Column: Democrats put America before party with Iran deal

In this Sept. 10, 2015 file photo, President Barack Obama, accompanied by Secretary of State John Kerry, meets with veterans and Gold Star Mothers to discuss the Iran Nuclear deal, in the Roosevelt Room at the White House in Washington. (Andrew Harnik/AP)

With votes in the Senate last week failing to block the historic nuclear deal with Iran, the Obama Administration will soon begin working with the other countries involved to begin its implementation. However, the argument in Congress and across the U.S. in recent weeks has been fierce and extremely partisan in nature, with no Republican lawmakers supporting the deal.

Public opinion had been divided, and Republicans in both houses have called votes forcing Democrats to reaffirm their support of the agreement. While they ensured the agreement would not be rejected, Democrats gained very little politically. Republican politicians are already attacking Democrats for being too soft on Iran and in the upcoming election it is almost certain they will continue to play on people’s fears of Iran for political gain. 

While some polls by CNN have shown an even split of opinion on the deal, the most recent showing that 45 percent approve while 44 percent disapprove, others have indicated that this smear campaign has been effective. One Pew Research Center poll found that only 21 percent of Americans approve of the deal while 49 percent disapprove.

Interestingly enough, the polls that indicate higher approval give more details about the deal in their polling question. However, despite what opponents of the agreement claim, the Iran Deal was the best option available for America and its rejection would have been a catastrophe. 

The Iran deal cuts off all the major pathways for Iran obtaining a nuclear bomb. According to the White House website on the deal, Iran currently has enough uranium to produce between 8 and 10 bombs. The deal reduces this stockpile by 98 percent and Iran will keep its level of enrichment at 3.67 percent, far below the level required to create a bomb.

Iran also requires weapons-grade plutonium to produce a bomb, and the reactor the country possesses to accomplish this will be redesigned to prevent this from being produced. And inspectors will have access to Iran’s nuclear program at all stages to ensure it won’t develop a bomb in secret.

While there are concerns about sanctions relief, many sanctions were put into place specifically to bring Iran to the negotiating table. And while some funds may be used for terrorist activities, the government will be under tremendous pressure to commit most money towards the economy and domestic issues. Another major concern is the 24 day inspection period.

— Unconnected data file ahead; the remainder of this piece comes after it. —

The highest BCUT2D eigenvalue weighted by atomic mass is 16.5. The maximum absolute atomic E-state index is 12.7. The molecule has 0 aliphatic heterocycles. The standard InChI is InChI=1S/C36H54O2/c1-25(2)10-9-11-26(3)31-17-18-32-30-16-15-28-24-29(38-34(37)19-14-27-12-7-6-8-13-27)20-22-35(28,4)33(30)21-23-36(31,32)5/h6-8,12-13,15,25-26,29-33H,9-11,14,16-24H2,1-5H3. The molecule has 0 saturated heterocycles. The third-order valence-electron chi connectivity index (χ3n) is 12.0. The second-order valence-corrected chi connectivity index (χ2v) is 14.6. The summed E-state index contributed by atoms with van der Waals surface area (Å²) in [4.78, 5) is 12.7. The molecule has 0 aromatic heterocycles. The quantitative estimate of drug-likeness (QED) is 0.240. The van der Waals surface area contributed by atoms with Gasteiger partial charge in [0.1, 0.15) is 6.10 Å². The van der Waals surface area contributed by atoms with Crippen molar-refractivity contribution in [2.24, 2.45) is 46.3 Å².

However, any radioactive evidence would almost certainly still be present in any secret core facility. And while Republicans are saying we can’t trust Iran, the deal was designed with this in mind.  Sanctions will be put into place again if Iran breaks the deal. Without the deal it is currently estimated that Iran could build a bomb in 2-3 months, but with the deal it would take them a year if they broke their commitments.

Approval of the deal also helped improve the image of America. The UN unanimously approved the deal and the agreement has the public support of 92 countries. If Congress had rejected the deal we would have been isolated. Our position in further negotiations or confrontations with Iran would have been much weaker. Any new sanctions would have to be unilateral. Rejection would have weakened our relationship with many allies who would likely implement the deal with Iran without our support.

It is worth pointing out that the people in Iran who support the agreement are moderates who favor closer ties to the West, and the Iranians who oppose it are the extremists with the “Death to America” chants. When the deal was announced many citizens were excited because they believed it signaled the normalization of relations with America.

However, Iranian leaders are justifying their claims that America can’t be trusted by running propaganda clips of Republican politicians bashing the deal and presidential candidates saying that they will “rip it up on day one.” Republicans using this issue for political gain have undermined the efforts of moderate Iranians who are attempting to push for better relations with America.

So despite the potential political backlash from supporting this agreement the Democrats have held strong. A rejection would have meant embarrassment and isolation for America. Instead, Democrats strengthened our position with our allies, gave hope to the moderates and progressives in Iran, and showed that what makes our country great is not our military strength but our capacity for peace.


Jacob Kowalski is a contributor to The Daily Campus opinion section. He can be reached via email at jacob.kowalski@uconn.edu.